Washington Doesn’t Get It . . . Yet
More than 200 manufacturers — 25 of them representing Precision Machined Products Association member companies — recently carried a message of an industry in crisis to more than 120 members of Congress or staff.
More than 200 manufacturers — 25 of them representing Precision Machined Products Association member companies — recently carried a message of an industry in crisis to more than 120 members of Congress or staff. The meetings took place on February 10-11 as part of the National Association of Manufacturers’ (NAM) “Manufac-turing: Making America’s Future Forum and Fly-In.”
Attendees, particularly PMPA representatives, were well prepared for their day of congressional visits, thanks to an open meeting of the PMPA Government Affairs Com-mittee, two NAM-sponsored panel discussions and a special “How to Lobby” session presented by a team of experienced Washington lobbyists.
While supporting the NAM legislative agenda designed to foster a more pro-manufacturing environment in the United States, PMPA attendees pointed out the threat to survival that faces America’s basic manufacturers. The PMPA contingent also stressed the need for immediate and meaningful assistance to the metalworking industry.
The association’s Government Affairs Committee prepared a report titled Talking Points, which PMPA participants used during their visits with legislators and their staffs. Recommendations contained in the report are designed to have an immediate, positive impact on the health of basic manufacturing in the United States. The Talking Points report remains available on the association’s Web site.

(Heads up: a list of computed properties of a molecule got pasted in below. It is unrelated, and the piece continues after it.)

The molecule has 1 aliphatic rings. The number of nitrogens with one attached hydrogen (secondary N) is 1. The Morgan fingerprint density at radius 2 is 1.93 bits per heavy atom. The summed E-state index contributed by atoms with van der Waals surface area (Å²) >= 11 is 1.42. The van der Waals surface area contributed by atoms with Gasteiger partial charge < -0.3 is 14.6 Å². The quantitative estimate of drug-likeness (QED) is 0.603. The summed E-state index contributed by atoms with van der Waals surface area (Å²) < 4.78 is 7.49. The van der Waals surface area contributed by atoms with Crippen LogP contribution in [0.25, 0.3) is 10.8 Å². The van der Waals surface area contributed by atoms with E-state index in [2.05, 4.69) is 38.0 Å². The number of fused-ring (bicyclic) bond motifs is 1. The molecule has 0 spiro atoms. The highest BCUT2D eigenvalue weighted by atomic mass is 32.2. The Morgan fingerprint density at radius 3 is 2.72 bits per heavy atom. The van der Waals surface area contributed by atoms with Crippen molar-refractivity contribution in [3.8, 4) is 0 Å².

Among the recommendations receiving the strongest support from the legislators was a call for vigorous and immediate enforcement of existing trade laws that provide the legal authority to impose sanctions on countries that manipulate their currency to gain competitive advantage. Also opening a few eyes on Capitol Hill was the looming threat to America’s national security caused by the declining economic health of third- and fourth-tier suppliers to the defense industry supply chain.
“This was an excellent first step in carrying our message to Congress and the administration,” said Michael B. Duffin, executive director of the PMPA and leader of the PMPA delegation. “But anyone who thinks the job is done because 200 manufacturers spent a day describing our problems to one-fifth of the Congress is deluding themselves. We must continue to take our message about the importance of basic manufacturing to our elected officials in Washington and in their state and local offices.”
The association and its Government Affairs Committee will continue creating opportunities to relay our unique problems and proposed solutions to elected officials at home and in our nation’s capital. PMPA members and non-members who would like to become more personally involved in this effort are encouraged to contact Dave Burch at PMPA headquarters.